Unlike many of my friends, I didn’t grow up eating mushy boiled brussels sprouts. In fact, I didn’t officially meet brussels sprouts until my twenties, and then it was love at first bite.The year was 2003, and my husband and I had just moved to London, into a small apartment right above Portobello Road Market in Notting Hill. Several days a week, the streets below would blossom with fruit and vegetable stalls, their makeshift tents and barrels of delicious treasures spilling out onto the road. Our first year there was also our first time living in the Northern Hemisphere, and every season bought new surprises. For our first Christmas, we hosted an “orphan’s lunch” featuring a motley crew of expats and displaced souls looking for that feeling of family far away from home. My husband roasted an unfamiliar bird (it may have been pheasant), and we dined on celery root soup and roasted brussels sprouts. From that moment on, and for every ensuing Christmas we spent in London, I vowed that brussels sprouts would always be on my holiday menu.Our brussels-sprouts-for-Christmas pledge hit a snag when we returned home to Australia to realize that December (our summer) was not the season for brussels sprouts down under. It was back to seafood lunches, cold ham, and salads for the holidays. And while we could find cold-storage brussels sprouts at larger supermarkets, it never felt quite right tucking into a plate of hot roasted sprouts while sweat collected on our brows.When we moved to New York, there was great comfort in being reunited with the holiday food we fell in love with years earlier. It was also a relief to be able to turn on the oven to prepare our Christmas feast. This Cheesy Brussels Sprouts Bread Pudding is one of the crowd-pleasing mains we consistently serve during the holidays. I started making it a few years ago as a hybrid recipe, inspired by the bread puddings we ate for dessert in Australia and the Thanksgiving stuffing that is served here in America. You can use any bread for this pudding, but I do adore the airiness of brioche.The best thing about this dish is that you can effortlessly prep ahead. I always put it together the night before, leave it in the fridge overnight, and then bake it the next day. There is definitely a skill in emerging from the holidays unscathed, and this recipe is a great one to have up your sleeve to give yourself a break when you need it most.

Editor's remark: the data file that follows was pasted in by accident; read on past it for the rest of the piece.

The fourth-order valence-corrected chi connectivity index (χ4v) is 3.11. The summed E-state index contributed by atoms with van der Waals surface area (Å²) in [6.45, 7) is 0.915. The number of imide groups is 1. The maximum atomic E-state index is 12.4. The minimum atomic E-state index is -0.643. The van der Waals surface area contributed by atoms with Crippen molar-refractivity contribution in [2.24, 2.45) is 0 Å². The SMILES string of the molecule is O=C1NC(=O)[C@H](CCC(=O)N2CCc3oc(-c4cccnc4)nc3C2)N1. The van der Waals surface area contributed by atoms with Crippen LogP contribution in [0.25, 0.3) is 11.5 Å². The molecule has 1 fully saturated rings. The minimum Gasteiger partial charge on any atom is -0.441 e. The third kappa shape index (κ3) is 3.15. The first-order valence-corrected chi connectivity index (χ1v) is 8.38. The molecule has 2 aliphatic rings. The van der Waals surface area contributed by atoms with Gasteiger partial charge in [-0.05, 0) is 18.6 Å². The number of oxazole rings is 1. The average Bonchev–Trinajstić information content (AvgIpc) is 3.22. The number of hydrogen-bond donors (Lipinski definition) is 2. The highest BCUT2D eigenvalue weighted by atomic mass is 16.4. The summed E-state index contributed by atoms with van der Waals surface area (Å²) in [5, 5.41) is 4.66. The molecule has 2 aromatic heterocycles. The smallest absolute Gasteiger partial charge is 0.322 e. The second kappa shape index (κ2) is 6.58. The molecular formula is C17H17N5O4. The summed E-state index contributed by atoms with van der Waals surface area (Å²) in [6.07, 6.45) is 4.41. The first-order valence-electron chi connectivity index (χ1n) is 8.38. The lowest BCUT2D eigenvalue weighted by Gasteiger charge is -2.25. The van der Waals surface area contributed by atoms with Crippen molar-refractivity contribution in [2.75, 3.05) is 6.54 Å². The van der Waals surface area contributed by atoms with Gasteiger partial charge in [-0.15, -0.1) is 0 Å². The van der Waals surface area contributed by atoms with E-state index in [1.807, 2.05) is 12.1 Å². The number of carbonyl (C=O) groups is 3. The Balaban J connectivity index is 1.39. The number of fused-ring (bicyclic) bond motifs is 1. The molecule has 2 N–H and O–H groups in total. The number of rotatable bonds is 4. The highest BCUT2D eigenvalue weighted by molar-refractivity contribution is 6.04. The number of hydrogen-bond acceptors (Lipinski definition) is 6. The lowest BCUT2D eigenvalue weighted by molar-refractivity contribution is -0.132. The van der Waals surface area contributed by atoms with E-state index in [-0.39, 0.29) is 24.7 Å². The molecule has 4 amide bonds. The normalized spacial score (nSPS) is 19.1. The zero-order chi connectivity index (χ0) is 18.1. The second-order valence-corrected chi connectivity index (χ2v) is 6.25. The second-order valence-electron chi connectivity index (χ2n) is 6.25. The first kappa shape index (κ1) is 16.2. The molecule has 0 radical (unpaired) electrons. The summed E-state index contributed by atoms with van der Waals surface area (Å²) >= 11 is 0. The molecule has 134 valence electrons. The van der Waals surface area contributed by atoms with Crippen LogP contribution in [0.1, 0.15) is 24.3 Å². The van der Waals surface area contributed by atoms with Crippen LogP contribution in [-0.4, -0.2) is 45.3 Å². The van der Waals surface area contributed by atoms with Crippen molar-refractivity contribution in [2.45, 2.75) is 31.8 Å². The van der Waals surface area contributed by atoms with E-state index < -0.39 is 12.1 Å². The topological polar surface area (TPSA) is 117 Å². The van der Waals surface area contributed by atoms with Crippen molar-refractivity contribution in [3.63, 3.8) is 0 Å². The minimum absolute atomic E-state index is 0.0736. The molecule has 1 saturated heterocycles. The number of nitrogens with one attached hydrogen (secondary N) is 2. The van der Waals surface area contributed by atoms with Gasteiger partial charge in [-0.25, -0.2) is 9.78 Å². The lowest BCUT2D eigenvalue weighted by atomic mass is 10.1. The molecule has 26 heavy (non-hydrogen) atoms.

As a thirty-something eager to discover the exoticism of the land where East meets West, I visited Turkey on a trip that would irrevocably change the way I think about flavor. Somewhere between the grand bazaars of Istanbul and the bougainvillea-lined streets of Kas, a small seaside town on Turkey’s southwestern Mediterranean coast, I fell heavily in love with this country—and all of its eggplant dishes.The vegetarian food of Turkey is light and lively, resplendent with spice, and bursting with color. Vegetables are the headline act in Turkish meze, the small plates of appetizers shared at the beginning of every meal. There is cacik, ground cucumbers mixed with yogurt, garlic, and mint; dolma, grape leaves stuffed with seasoned rice; zeytinyağlı taze fasulye, green beans cooked in tomato, olive oil, garlic, and onions; and muhammara, a spicy red pepper and walnut dip. But it’s the silky eggplant meze plates that shine brightest in my memory.Eggplant is central to Turkish cuisine and culture; there’s even a folkloric tale that tells of a time during Ottoman Istanbul when many houses burnt down due to unsuccessful attempts to fry eggplant. Today, fried eggplant remains a summertime staple. In fact, there are innumerable eggplant dishes in Turkish cuisine, all beautifully spiced and irresistibly aromatic. A few of my favorites include patlican salatası, a smoky grilled eggplant similar to baba ghanoush; şakşuka, an eggplant and tomato stew; and imam bayildi, a famous dish of eggplant stuffed with tomatoes, onions, and garlic.This elegant salad is an emphatic nod to the celebratory eggplant dishes of Turkey. Velvety eggplant is paired with a tart-yet-earthy relish of toasted walnuts, cilantro, and pomegranate seeds. Toasting the walnuts brings out their full nutty, slightly bitter character, which plays well against the bright pomegranate seeds, which provide fresh bursts of juice and sweetness. The burrata brings unbridled decadence to this dish, providing an oozy, creamy backdrop for the eggplant and relish. If burrata is not your thing (although honestly, how could it not be?) or you can’t find any, there are many alternatives. You could opt for fresh mozzarella, a generous swipe of rich Greek yogurt or ricotta, a few flecks of goat cheese, or a dollop of tangy labneh. For those looking for a dairy-free option, you could enjoy it with cashew cream or, for a heartier alternative, serve on a bed of bulgur wheat or brown rice. When the weather is warm, grill your eggplant for an even deeper smoky flavor.A Note about Eggplants: Eggplant, or aubergine as it is known in England and Europe, is a member of the nightshade family that also includes tomatoes, peppers, and potatoes. Many home cooks ask about how to choose the best eggplants, since they range so much in size and skin color. Generally, choose eggplants with smooth, shiny skin that are uniform in color and heavy for their size. Test for ripeness by lightly pressing a finger against the skin—if it leaves an imprint, the eggplant is ripe. Smaller eggplants tend to have fewer seeds and are, hence, less bitter. A green stem is a good indicator that an eggplant is ripe.